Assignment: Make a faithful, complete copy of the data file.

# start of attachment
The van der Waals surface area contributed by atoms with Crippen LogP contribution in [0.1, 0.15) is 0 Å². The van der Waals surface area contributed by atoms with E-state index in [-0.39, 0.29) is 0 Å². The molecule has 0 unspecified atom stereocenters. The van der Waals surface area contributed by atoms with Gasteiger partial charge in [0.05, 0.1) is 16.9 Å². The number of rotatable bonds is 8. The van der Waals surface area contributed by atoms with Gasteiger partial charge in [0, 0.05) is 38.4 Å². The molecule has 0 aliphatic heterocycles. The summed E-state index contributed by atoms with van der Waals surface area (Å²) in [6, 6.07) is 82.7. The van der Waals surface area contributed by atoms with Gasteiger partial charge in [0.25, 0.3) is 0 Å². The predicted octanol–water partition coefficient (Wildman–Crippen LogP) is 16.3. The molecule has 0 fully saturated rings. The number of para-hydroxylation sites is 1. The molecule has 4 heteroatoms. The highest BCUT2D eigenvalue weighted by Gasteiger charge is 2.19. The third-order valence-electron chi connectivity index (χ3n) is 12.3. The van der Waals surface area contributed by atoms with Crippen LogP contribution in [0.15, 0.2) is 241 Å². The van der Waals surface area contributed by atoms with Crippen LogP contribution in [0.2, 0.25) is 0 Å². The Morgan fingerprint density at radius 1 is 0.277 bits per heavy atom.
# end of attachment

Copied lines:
The van der Waals surface area contributed by atoms with Crippen LogP contribution in [0.1, 0.15) is 0 Å². The van der Waals surface area contributed by atoms with E-state index in [-0.39, 0.29) is 0 Å². The molecule has 0 unspecified atom stereocenters. The van der Waals surface area contributed by atoms with Gasteiger partial charge in [0.05, 0.1) is 16.9 Å². The number of rotatable bonds is 8. The van der Waals surface area contributed by atoms with Gasteiger partial charge in [0, 0.05) is 38.4 Å². The molecule has 0 aliphatic heterocycles. The summed E-state index contributed by atoms with van der Waals surface area (Å²) in [6, 6.07) is 82.7. The van der Waals surface area contributed by atoms with Gasteiger partial charge in [0.25, 0.3) is 0 Å². The predicted octanol–water partition coefficient (Wildman–Crippen LogP) is 16.3. The molecule has 0 fully saturated rings. The number of para-hydroxylation sites is 1. The molecule has 4 heteroatoms. The highest BCUT2D eigenvalue weighted by Gasteiger charge is 2.19. The third-order valence-electron chi connectivity index (χ3n) is 12.3. The van der Waals surface area contributed by atoms with Crippen LogP contribution in [0.15, 0.2) is 241 Å². The van der Waals surface area contributed by atoms with Crippen LogP contribution in [0.2, 0.25) is 0 Å². The Morgan fingerprint density at radius 1 is 0.277 bits per heavy atom.